It's been widely reported that Roger Federer has signed a 10-year, USD300-million sponsorship deal with the clothing brand UNIQLO. The new deal was announced with some style when Roger walked out on Wimbledon Centre Court in his fancy new threads on the first day of the 2018 championships.
The UNIQLO deal is interesting in a number of respects. We now know that, not only do some people not have to buy their own work clothes, they actually get given work clothes and paid loads of money to wear them. We also know that there are companies out there that are prepared to hand out long-term contracts to veritable old-timers. But the most remarkable aspect of the whole business is that Nike, the company that previously sponsored Roger Federer, has retained the rights to the famous RF logo that Roger's wife, Mirka, apparently had a hand in creating, and is apparently registered in the name of Nike. This despite the fact that Roger has retained the rights to his full name and has trade mark registrations for it.
Roger is quite clear that he will get the RF logo back. He's reported as saying this: "The good thing is it's not theirs forever. In a short period of time, it will come to me." And he's adamant that it must happen: "They are my initials. They are mine."
Well, I have some views on that! My name is Rowan Forster, so RF are my initials too. And that's not the only thing I have in common with Roger. For starters, I'm also South African – yes I know the Swiss like to claim Roger as one of their own, but Roger was born to a South African mother, a lady who came from Kempton Park (if you know South Africa, you know that you don't get much more South African than that). Roger's mother met Roger's Swiss father in South Africa. I have it on very good authority (Wikipedia) that Roger has dual nationality.
Like Roger, I'm also a tennis player. Quite a good one too as it happens – as a junior I was ranked in South Africa. In fact for quite some time I was the stronger player. Well, certainly for that period of time before Roger started walking. And possibly even for a short period after Roger first picked up a tennis racket. I am, I should add, a few years older than Roger!
In certain circles, the initials RF are, in fact, associated with me. When I first encountered RF clothing a few years back in a Nike Town in London, I bought a few items for myself. On my return to South Africa, a friend asked me whether I was now getting my clothes custom-made. My response: "I suspect that you're being fatuous, I'm pretty sure you know that this logo is the Roger Federer brand." Before adding: "What you might not know is that I granted Roger a licence to use my initials... I did that because I'm quite a fan of his, and I very much like the work his foundation has done in South Africa and in other parts of Africa."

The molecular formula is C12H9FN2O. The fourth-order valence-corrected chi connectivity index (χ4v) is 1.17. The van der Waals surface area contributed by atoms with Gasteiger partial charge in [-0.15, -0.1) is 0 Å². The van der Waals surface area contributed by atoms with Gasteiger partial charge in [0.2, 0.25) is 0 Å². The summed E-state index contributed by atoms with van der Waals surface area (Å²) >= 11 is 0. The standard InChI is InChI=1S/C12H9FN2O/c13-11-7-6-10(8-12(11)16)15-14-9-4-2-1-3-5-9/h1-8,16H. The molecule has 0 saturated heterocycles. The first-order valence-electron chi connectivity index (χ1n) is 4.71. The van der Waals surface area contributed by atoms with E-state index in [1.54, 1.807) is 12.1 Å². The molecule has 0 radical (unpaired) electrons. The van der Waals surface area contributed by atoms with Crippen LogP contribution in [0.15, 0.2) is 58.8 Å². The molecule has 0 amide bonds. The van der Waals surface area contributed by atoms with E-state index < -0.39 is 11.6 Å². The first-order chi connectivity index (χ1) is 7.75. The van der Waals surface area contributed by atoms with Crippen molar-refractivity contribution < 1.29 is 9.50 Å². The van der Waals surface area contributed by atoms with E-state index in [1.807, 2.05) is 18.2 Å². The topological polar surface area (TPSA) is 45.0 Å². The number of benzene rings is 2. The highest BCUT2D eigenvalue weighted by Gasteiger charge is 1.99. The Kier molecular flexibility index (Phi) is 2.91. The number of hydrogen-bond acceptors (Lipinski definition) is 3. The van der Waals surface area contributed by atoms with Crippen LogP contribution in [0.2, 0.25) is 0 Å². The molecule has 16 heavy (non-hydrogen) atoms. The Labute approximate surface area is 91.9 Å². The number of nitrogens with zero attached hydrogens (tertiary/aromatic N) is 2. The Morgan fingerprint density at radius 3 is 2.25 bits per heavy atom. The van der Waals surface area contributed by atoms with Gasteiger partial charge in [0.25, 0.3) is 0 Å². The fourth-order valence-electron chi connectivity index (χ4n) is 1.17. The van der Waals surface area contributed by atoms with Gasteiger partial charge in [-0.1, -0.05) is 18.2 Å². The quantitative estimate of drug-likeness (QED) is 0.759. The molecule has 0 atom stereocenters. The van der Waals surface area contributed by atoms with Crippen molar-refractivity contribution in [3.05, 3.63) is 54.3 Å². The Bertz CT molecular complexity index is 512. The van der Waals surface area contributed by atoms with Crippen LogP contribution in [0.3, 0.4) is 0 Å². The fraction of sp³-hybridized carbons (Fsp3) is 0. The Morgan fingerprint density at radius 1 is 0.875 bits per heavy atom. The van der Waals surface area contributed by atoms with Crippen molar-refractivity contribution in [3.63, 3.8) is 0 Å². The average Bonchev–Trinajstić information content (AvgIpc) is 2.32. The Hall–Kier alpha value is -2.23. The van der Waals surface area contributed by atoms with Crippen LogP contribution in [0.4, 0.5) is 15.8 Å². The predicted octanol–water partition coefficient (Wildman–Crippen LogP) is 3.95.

Speaking as an IP lawyer, it strikes me that there are certain things that Roger has done well here, and other things that he has done less well. Clearly agreeing to a clause that allowed Nike to retain ownership of the RF logo after termination of the endorsement contract wasn't too clever. But who knows the background. Perhaps it was one of those take-it-or-leave-it situations. And if a 36-year old gets offered USD300-million, one can only imagine that there must've been real money on offer when the young and fit Roger was negotiating with Nike!
But Roger did do well to retain the rights to his full name and to get trade mark registrations for it. He could, I assume, also devise a brand new logo and get registrations for that (there's another project for you, Mirka). It also strikes me that Roger's been quite strategic in his actions and press comments. By making sure that the world knows both of his new deal with UNIQLO and the fact that Nike has retained his logo, Roger has surely put pressure on Nike to transfer it. After all, a company like Nike cannot be comfortable using the logo of a global superstar when the whole world knows that the player is now contracted to a competitor.
I'll end this piece by mentioning another interesting link
between Roger and me – we both play golf. In fact, this is
one game where I might actually be better – I play off a five
handicap, whereas I understand Roger is an eight (it is much harder
than tennis!). This makes me think that it might not be such a bad
thing if Nike decides to hold on to the RF Logo. Having such a
valuable trade mark, the company may well be on the look-out for a
marketable sportsman with the initials RF. A South African golfer
perhaps! So, now if I can just get this trade mark stuff out of the
way, I can get back to the driving range and secure my place on the
seniors tour when I come of age in 2019!
The content of this article is intended to provide a general guide to the subject matter. Specialist advice should be sought about your specific circumstances.